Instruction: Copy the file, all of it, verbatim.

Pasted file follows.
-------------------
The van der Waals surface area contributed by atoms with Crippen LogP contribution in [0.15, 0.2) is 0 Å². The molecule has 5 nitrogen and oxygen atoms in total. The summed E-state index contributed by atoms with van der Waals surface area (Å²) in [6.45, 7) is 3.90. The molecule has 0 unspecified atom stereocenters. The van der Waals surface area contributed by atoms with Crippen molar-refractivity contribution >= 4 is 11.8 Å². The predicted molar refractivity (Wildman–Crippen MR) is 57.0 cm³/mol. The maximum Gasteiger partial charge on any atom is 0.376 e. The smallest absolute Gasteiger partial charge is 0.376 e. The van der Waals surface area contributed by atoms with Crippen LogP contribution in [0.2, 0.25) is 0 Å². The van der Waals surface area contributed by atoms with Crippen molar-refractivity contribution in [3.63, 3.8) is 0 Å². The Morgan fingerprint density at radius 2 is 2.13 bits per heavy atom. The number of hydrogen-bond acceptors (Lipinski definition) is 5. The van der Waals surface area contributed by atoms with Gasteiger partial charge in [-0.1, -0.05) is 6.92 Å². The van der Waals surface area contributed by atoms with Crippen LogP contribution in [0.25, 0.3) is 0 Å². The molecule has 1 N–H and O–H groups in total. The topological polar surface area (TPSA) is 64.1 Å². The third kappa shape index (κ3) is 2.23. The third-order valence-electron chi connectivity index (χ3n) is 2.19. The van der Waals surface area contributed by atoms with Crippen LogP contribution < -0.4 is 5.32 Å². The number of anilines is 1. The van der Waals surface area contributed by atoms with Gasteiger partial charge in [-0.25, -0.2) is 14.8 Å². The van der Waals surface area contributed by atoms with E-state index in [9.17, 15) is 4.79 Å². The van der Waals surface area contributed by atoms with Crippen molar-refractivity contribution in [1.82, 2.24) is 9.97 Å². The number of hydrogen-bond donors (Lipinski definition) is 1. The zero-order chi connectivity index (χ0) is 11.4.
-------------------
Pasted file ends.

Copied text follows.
The van der Waals surface area contributed by atoms with Crippen LogP contribution in [0.15, 0.2) is 0 Å². The molecule has 5 nitrogen and oxygen atoms in total. The summed E-state index contributed by atoms with van der Waals surface area (Å²) in [6.45, 7) is 3.90. The molecule has 0 unspecified atom stereocenters. The van der Waals surface area contributed by atoms with Crippen molar-refractivity contribution >= 4 is 11.8 Å². The predicted molar refractivity (Wildman–Crippen MR) is 57.0 cm³/mol. The maximum Gasteiger partial charge on any atom is 0.376 e. The smallest absolute Gasteiger partial charge is 0.376 e. The van der Waals surface area contributed by atoms with Crippen LogP contribution in [0.2, 0.25) is 0 Å². The van der Waals surface area contributed by atoms with Crippen molar-refractivity contribution in [3.63, 3.8) is 0 Å². The Morgan fingerprint density at radius 2 is 2.13 bits per heavy atom. The number of hydrogen-bond acceptors (Lipinski definition) is 5. The van der Waals surface area contributed by atoms with Gasteiger partial charge in [-0.1, -0.05) is 6.92 Å². The van der Waals surface area contributed by atoms with Crippen LogP contribution in [0.25, 0.3) is 0 Å². The molecule has 1 N–H and O–H groups in total. The topological polar surface area (TPSA) is 64.1 Å². The third kappa shape index (κ3) is 2.23. The third-order valence-electron chi connectivity index (χ3n) is 2.19. The van der Waals surface area contributed by atoms with Crippen LogP contribution < -0.4 is 5.32 Å². The number of anilines is 1. The van der Waals surface area contributed by atoms with Gasteiger partial charge in [-0.25, -0.2) is 14.8 Å². The van der Waals surface area contributed by atoms with E-state index in [9.17, 15) is 4.79 Å². The van der Waals surface area contributed by atoms with Crippen molar-refractivity contribution in [1.82, 2.24) is 9.97 Å². The number of hydrogen-bond donors (Lipinski definition) is 1. The zero-order chi connectivity index (χ0) is 11.4.